We could therefore consider that a person who has feedback to share OWES it to the other person. Not giving this piece of feedback would somehow be holding it back. In a sense the other person is “entitled” to receive this feedback.
This changes a bit the perspective. Instead of looking at feedback as a potentially conflictual situation, the receiving person sees it as a GIFT and the offering person sees it as their DUTY (a kind of obligation) to offer this feedback.
From that perspective, offering feedback to our peers, to our team members or to our line manager is indeed something that becomes a much more natural gesture of caring for the other person. This is precisely the empathetic dimension that we want to emphasize in this generous gesture of offering feedback.
We should therefore always position feedback in that way:
- “I believe I owe you some feedback, because this might help you to be even more successful .”
- “Your success matters to me. This is why I thought I should share some feedback with you about …”
These formulations immediately position feedback in that sense of goodwill and in that positive spirit.
b) Formulate feedback in the “I” form
One of the main barriers is that feedback can easily be perceived as a criticism or a negative evaluation. Even if the intention of the person who shares feedback is to help, the receiver might see it as a judgement.
It is therefore very advisable to formulate feedback always in the “I” form:
- “What I have personally observed in this situation was that …”,
- “My perception of that situation was that …”
- “From my perspective I would say that you could be even more impactful if …”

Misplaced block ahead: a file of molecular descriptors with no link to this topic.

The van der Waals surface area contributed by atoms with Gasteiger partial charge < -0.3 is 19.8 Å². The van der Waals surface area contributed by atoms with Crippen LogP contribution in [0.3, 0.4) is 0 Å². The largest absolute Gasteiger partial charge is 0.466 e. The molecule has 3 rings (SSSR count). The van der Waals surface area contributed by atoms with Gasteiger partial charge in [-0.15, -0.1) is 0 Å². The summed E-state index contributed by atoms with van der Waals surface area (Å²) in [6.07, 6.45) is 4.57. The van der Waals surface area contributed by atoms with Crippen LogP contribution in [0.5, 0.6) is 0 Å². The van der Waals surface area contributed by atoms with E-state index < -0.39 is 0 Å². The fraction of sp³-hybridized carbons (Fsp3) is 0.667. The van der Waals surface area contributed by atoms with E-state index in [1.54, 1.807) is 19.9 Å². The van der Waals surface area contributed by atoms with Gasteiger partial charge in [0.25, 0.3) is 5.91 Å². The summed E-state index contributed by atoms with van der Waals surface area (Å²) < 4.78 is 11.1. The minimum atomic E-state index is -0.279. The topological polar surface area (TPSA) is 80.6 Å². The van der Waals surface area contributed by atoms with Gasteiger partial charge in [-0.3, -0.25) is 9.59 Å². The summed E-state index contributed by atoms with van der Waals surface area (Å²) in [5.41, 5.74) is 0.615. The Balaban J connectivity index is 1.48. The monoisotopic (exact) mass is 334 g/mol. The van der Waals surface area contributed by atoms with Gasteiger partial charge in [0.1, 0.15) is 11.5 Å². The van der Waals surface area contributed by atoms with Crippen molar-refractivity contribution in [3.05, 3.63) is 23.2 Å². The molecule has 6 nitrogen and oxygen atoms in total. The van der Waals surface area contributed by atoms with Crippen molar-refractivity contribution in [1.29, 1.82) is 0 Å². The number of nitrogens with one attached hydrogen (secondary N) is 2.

- “The way I would look at the issue is …”
The usage of the “I” form makes it clear that this feedback is a perspective and not a judgement. This is immediately lowering the barriers and reduces the risk of defensive reactions.
c) Focusing more on strength
Finally, I would recommend that we focus much more on the strengths of the others. Too often, emphasis is placed mainly on the so called “development opportunities”. Development feedback is of course very important, but there is no reason why this should always come first.
Usually, people have greater opportunities to become more successful by leveraging even more in their strengths. Becoming better aware of these strengths and finding way to leverage them more is usually providing the highest upsides. That is where the feedback from others can therefore be most impactful.
I would actually say that this is the essence of a true feedback culture: to share with others where we see their talents and strengths, because that is the best way to make them even more successful.
There are many ways to do so. As an example, we can build this positive feedback in when we introduce someone: “Let me introduce you to Petra. What I am always particularly impressed about Petra is the amazing ability to provide great project structure and to set clear priorities!”
Highlighting the strengths of our colleagues in our day to day interactions is a great way to embed feedback and to reinforce the culture of feedback in our organizations.